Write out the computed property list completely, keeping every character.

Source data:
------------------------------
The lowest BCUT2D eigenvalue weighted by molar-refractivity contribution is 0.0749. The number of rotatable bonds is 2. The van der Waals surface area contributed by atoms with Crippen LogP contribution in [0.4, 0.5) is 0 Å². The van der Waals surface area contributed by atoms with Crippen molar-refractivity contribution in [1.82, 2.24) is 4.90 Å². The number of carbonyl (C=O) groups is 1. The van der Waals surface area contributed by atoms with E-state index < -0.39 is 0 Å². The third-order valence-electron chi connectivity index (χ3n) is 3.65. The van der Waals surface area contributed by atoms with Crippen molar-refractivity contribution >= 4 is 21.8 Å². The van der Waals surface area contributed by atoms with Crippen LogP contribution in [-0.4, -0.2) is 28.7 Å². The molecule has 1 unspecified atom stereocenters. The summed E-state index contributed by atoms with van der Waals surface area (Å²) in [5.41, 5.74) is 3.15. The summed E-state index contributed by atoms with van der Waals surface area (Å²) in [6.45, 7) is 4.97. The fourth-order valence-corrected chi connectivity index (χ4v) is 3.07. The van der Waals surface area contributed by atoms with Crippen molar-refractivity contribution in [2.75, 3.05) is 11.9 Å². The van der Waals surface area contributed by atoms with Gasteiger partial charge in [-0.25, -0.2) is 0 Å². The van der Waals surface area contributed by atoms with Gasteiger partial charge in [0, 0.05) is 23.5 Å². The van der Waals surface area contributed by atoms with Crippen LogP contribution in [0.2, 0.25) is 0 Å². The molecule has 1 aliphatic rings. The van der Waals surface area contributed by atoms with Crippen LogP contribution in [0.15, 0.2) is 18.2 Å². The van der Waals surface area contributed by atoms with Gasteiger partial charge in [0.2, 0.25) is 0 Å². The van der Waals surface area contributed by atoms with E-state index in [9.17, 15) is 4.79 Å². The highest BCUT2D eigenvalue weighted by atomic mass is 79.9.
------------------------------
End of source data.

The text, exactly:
The lowest BCUT2D eigenvalue weighted by molar-refractivity contribution is 0.0749. The number of rotatable bonds is 2. The van der Waals surface area contributed by atoms with Crippen LogP contribution in [0.4, 0.5) is 0 Å². The van der Waals surface area contributed by atoms with Crippen molar-refractivity contribution in [1.82, 2.24) is 4.90 Å². The number of carbonyl (C=O) groups is 1. The van der Waals surface area contributed by atoms with E-state index < -0.39 is 0 Å². The third-order valence-electron chi connectivity index (χ3n) is 3.65. The van der Waals surface area contributed by atoms with Crippen molar-refractivity contribution >= 4 is 21.8 Å². The van der Waals surface area contributed by atoms with Crippen LogP contribution in [-0.4, -0.2) is 28.7 Å². The molecule has 1 unspecified atom stereocenters. The summed E-state index contributed by atoms with van der Waals surface area (Å²) in [5.41, 5.74) is 3.15. The summed E-state index contributed by atoms with van der Waals surface area (Å²) in [6.45, 7) is 4.97. The fourth-order valence-corrected chi connectivity index (χ4v) is 3.07. The van der Waals surface area contributed by atoms with Crippen molar-refractivity contribution in [2.75, 3.05) is 11.9 Å². The van der Waals surface area contributed by atoms with Gasteiger partial charge in [-0.25, -0.2) is 0 Å². The van der Waals surface area contributed by atoms with Gasteiger partial charge in [0, 0.05) is 23.5 Å². The van der Waals surface area contributed by atoms with Crippen LogP contribution in [0.2, 0.25) is 0 Å². The molecule has 1 aliphatic rings. The van der Waals surface area contributed by atoms with Crippen LogP contribution in [0.15, 0.2) is 18.2 Å². The van der Waals surface area contributed by atoms with Gasteiger partial charge in [0.2, 0.25) is 0 Å². The van der Waals surface area contributed by atoms with E-state index in [9.17, 15) is 4.79 Å². The highest BCUT2D eigenvalue weighted by atomic mass is 79.9.